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Plug coating!

Discussion in 'Pattern Making' started by Daz5789, Jan 29, 2014.

  1. Daz5789

    Daz5789 New Member

    Dear sirs, how is best to recover a wooden pattern to achieve a glass sheen to enable me to take a mould off? a friend of mine recommends Durabuild primer would this be correct? thank you in advance Darren.
  2. Gary

    Gary Administrator Staff Member

    Hi Darren,

    Durabuild coatings work fine, my preferred choice to be honest although all others work as well as, ie Scott Bader Prime-coat ect.
    First of all if its a MDF plug / softwood you must seal the wood first, Duratec sell a base-coat primer (823) which is ideal, if not in your workshop you can simply get away with a coat of polyester resin. De- nib when dry , you are now ready to coat your plug with Surface primer. Spraying with a G100 gun or any good workshop spray gun is best , thin down with Durabuild thinners up to 10% by volume maximum for best results, flash a light dusting over first to establish a surface, then reapply several times until your satisfied with the thickness i like to get about .3mm , then dry sand to flatten any high spots, lightly wipe with acetone and re apply primer again until plug is completely re covered showing no signs of original plug material.
    Leave overnight, then you can cut back with wet/dry paper, go in with 400 1st, go up to 800 then finish with 1200 paper. Polish with Profile 300 to obtain a high gloss sheen, then seek advice on release agents before proceeding or take a look at this guide http://www.ecfibreglasssupplies.co.uk/t-MakingMoulds.aspx
    Hope this helps.
    Last edited: Feb 3, 2014
  3. Hi Darren,

    I recently purchased some Durabuild Surface Primer to prepare a good gloss surface coat on a car tailgate prior to producing a mould. I'd previously envisaged just applying Durabuild Crystal Clear sealant but was advised to use the surface primer by the distributor whos sells it in the UK.

    I have applied the solution by brush and it appears to go on nice and evenly but when cured I get a very rough, pitted surface. I can sand it down to a very smooth finish using quite abrasive paper but I must sand it back so much that I'm getting back to the metal & original paintwork in places.

    I've made sure temperature is between 15 to 20dg when applying it and for a couple of hours while it cures. I'm giving it a good thick coating and I even went back and gave it another coating the next day. Feel like I must be doing something wrong.

    Can I apply it satisfactorily by brush or should I be investing in a spray gun? Do you think I simply need more coats than I'm currently applying? I must admit to not following this bit of your above advice..." then dry sand to flatten any high spots, lightly wipe with acetone and re apply primer again until plug is completely re covered showing no signs of original plug material."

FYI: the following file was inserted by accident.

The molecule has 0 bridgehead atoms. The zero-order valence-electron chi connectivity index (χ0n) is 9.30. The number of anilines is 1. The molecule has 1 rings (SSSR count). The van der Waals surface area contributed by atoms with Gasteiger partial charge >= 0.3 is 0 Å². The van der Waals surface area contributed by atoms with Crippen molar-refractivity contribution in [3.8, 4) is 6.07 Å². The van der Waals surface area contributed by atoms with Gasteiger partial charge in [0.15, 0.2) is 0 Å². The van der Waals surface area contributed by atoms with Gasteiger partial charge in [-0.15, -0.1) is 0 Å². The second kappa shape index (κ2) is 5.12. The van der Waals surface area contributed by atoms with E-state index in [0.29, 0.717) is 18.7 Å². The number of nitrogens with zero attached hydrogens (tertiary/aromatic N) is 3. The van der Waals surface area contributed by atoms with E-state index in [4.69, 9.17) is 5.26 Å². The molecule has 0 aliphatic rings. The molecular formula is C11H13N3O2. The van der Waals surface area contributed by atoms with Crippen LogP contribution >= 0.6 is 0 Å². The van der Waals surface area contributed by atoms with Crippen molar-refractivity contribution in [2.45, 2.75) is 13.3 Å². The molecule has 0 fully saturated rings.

Your help is much appreciated.

    Regards

    Dan
  4. Martin @ EC Tech

    Martin @ EC Tech Tech Staff Member

    HI Dan, this product is best applied by spray. by spraying the durabuild you will apply finer, thinner coats. these thinner coats will trap less air between layers.

    When applying by brush the durabuild can end up being applied too thick, this traps air in each coat, small pinholes can then appear when you start to rub back the layers. brush application is best kept for small projects that setting up and cleaning a spray gun is just not worth doing for. If you do decide to apply by brush ensure that the layers are applied thinly to help drag out the air trapped in the durabuild from mixing.

    If you spray the product you will need to thin it with no more than approx. 7% duratec thinners (do not use acetone) . your spray technique may take a bit of practice if you have never sprayed before so practice on something non critical first and play about with your gun settings.

    Hope this helps, Kind regards martin
  5. Thanks Martin - I think I may have spoken to you today when I called your tech line!

    I hadn't realised I'd need to spray it and, to be honest, I've neither the kit for it or room to do a good job of spraying.

    The tutorial I'm following suggested using just a sealant (Wattyl 7008 - Australian http://www.wattyl.com.au/en/find-th...looring/Clears/WattylEstapolFlooring7008.html) with a light sanding afterwards to seal in the filler I've used to fill some dents. Once I remove the Durabuild Surface Primer would you say that the Durabuild Sealant 823A would do a similar job to Wattyl 7008 and provide a glossy enough surface given that I'm starting off with a good glossy surface from the original paint and metalwork?

    One other question, any quick way to remove the Durabuild Surface Primer I've applied?

    Regards

    Dan
  6. Would anybody else be able to offer some advice on the above? Appreciate any help.

    Thanks

    Dan
  7. Martin @ EC Tech

    Martin @ EC Tech Tech Staff Member

    Hi Dan , to remove the primer you have already applied you will need to sand it back, there is no liquid stripper designed for removing it. Unfortunately I cannot compare our products to the Wattyl product as we have never used it. all durabuild products would still be best sprayed rather than brush applied. Kind rgds Martin

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